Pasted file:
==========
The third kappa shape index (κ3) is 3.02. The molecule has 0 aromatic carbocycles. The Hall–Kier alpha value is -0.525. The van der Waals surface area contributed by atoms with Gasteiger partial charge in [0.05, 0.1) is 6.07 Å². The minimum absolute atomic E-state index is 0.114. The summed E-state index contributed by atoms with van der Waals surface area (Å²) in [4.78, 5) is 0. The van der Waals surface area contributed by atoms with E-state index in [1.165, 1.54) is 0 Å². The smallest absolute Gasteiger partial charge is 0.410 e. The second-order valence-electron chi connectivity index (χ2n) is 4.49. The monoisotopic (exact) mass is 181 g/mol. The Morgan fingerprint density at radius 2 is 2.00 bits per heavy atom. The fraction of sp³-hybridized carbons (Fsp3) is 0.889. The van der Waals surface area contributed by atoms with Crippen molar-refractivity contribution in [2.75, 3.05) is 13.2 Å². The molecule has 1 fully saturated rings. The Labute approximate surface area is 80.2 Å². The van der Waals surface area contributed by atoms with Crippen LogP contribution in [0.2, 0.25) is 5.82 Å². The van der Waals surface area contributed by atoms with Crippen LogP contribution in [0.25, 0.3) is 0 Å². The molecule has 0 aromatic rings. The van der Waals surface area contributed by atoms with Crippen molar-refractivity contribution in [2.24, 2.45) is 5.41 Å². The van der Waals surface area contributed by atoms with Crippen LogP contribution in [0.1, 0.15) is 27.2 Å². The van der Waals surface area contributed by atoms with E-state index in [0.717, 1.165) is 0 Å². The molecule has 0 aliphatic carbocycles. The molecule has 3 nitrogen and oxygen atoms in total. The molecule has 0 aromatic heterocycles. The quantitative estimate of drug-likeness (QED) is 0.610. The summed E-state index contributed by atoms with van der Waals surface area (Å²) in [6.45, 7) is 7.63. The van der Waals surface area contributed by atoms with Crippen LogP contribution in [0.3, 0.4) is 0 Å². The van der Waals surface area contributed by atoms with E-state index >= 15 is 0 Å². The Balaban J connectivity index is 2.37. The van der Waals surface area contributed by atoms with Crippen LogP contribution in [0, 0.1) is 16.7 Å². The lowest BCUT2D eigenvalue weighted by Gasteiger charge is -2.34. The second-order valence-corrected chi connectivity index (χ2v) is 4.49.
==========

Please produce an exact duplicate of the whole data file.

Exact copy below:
The third kappa shape index (κ3) is 3.02. The molecule has 0 aromatic carbocycles. The Hall–Kier alpha value is -0.525. The van der Waals surface area contributed by atoms with Gasteiger partial charge in [0.05, 0.1) is 6.07 Å². The minimum absolute atomic E-state index is 0.114. The summed E-state index contributed by atoms with van der Waals surface area (Å²) in [4.78, 5) is 0. The van der Waals surface area contributed by atoms with E-state index in [1.165, 1.54) is 0 Å². The smallest absolute Gasteiger partial charge is 0.410 e. The second-order valence-electron chi connectivity index (χ2n) is 4.49. The monoisotopic (exact) mass is 181 g/mol. The Morgan fingerprint density at radius 2 is 2.00 bits per heavy atom. The fraction of sp³-hybridized carbons (Fsp3) is 0.889. The van der Waals surface area contributed by atoms with Crippen molar-refractivity contribution in [2.75, 3.05) is 13.2 Å². The molecule has 1 fully saturated rings. The Labute approximate surface area is 80.2 Å². The van der Waals surface area contributed by atoms with Crippen LogP contribution in [0.2, 0.25) is 5.82 Å². The van der Waals surface area contributed by atoms with Crippen LogP contribution in [0.25, 0.3) is 0 Å². The molecule has 0 aromatic rings. The van der Waals surface area contributed by atoms with Crippen molar-refractivity contribution in [2.24, 2.45) is 5.41 Å². The van der Waals surface area contributed by atoms with Crippen LogP contribution in [0.1, 0.15) is 27.2 Å². The van der Waals surface area contributed by atoms with E-state index in [0.717, 1.165) is 0 Å². The molecule has 0 aliphatic carbocycles. The molecule has 3 nitrogen and oxygen atoms in total. The molecule has 0 aromatic heterocycles. The quantitative estimate of drug-likeness (QED) is 0.610. The summed E-state index contributed by atoms with van der Waals surface area (Å²) in [6.45, 7) is 7.63. The van der Waals surface area contributed by atoms with Crippen LogP contribution in [0.3, 0.4) is 0 Å². The van der Waals surface area contributed by atoms with E-state index >= 15 is 0 Å². The Balaban J connectivity index is 2.37. The van der Waals surface area contributed by atoms with Crippen LogP contribution in [0, 0.1) is 16.7 Å². The lowest BCUT2D eigenvalue weighted by Gasteiger charge is -2.34. The second-order valence-corrected chi connectivity index (χ2v) is 4.49.